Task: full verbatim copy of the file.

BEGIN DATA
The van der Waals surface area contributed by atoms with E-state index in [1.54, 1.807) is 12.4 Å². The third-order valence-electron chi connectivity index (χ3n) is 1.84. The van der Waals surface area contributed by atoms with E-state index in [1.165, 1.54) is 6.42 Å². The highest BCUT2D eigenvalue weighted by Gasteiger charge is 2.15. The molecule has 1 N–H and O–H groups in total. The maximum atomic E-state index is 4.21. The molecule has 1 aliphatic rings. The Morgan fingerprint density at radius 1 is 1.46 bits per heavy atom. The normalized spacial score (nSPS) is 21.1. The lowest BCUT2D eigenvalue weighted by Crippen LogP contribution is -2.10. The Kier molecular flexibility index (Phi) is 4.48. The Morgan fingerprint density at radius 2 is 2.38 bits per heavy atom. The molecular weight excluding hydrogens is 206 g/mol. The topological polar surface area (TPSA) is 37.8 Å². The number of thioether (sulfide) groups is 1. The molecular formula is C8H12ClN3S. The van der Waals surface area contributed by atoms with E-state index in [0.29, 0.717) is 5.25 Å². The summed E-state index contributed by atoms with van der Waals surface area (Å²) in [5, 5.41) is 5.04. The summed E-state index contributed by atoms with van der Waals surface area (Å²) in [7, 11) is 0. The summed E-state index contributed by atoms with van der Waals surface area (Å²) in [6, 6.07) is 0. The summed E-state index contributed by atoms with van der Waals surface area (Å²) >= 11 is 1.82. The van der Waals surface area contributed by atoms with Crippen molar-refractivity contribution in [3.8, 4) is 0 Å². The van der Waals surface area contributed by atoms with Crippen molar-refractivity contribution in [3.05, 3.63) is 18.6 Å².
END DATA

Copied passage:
The van der Waals surface area contributed by atoms with E-state index in [1.54, 1.807) is 12.4 Å². The third-order valence-electron chi connectivity index (χ3n) is 1.84. The van der Waals surface area contributed by atoms with E-state index in [1.165, 1.54) is 6.42 Å². The highest BCUT2D eigenvalue weighted by Gasteiger charge is 2.15. The molecule has 1 N–H and O–H groups in total. The maximum atomic E-state index is 4.21. The molecule has 1 aliphatic rings. The Morgan fingerprint density at radius 1 is 1.46 bits per heavy atom. The normalized spacial score (nSPS) is 21.1. The lowest BCUT2D eigenvalue weighted by Crippen LogP contribution is -2.10. The Kier molecular flexibility index (Phi) is 4.48. The Morgan fingerprint density at radius 2 is 2.38 bits per heavy atom. The molecular weight excluding hydrogens is 206 g/mol. The topological polar surface area (TPSA) is 37.8 Å². The number of thioether (sulfide) groups is 1. The molecular formula is C8H12ClN3S. The van der Waals surface area contributed by atoms with E-state index in [0.29, 0.717) is 5.25 Å². The summed E-state index contributed by atoms with van der Waals surface area (Å²) in [5, 5.41) is 5.04. The summed E-state index contributed by atoms with van der Waals surface area (Å²) in [7, 11) is 0. The summed E-state index contributed by atoms with van der Waals surface area (Å²) in [6, 6.07) is 0. The summed E-state index contributed by atoms with van der Waals surface area (Å²) >= 11 is 1.82. The van der Waals surface area contributed by atoms with Crippen molar-refractivity contribution in [3.8, 4) is 0 Å². The van der Waals surface area contributed by atoms with Crippen molar-refractivity contribution in [3.05, 3.63) is 18.6 Å².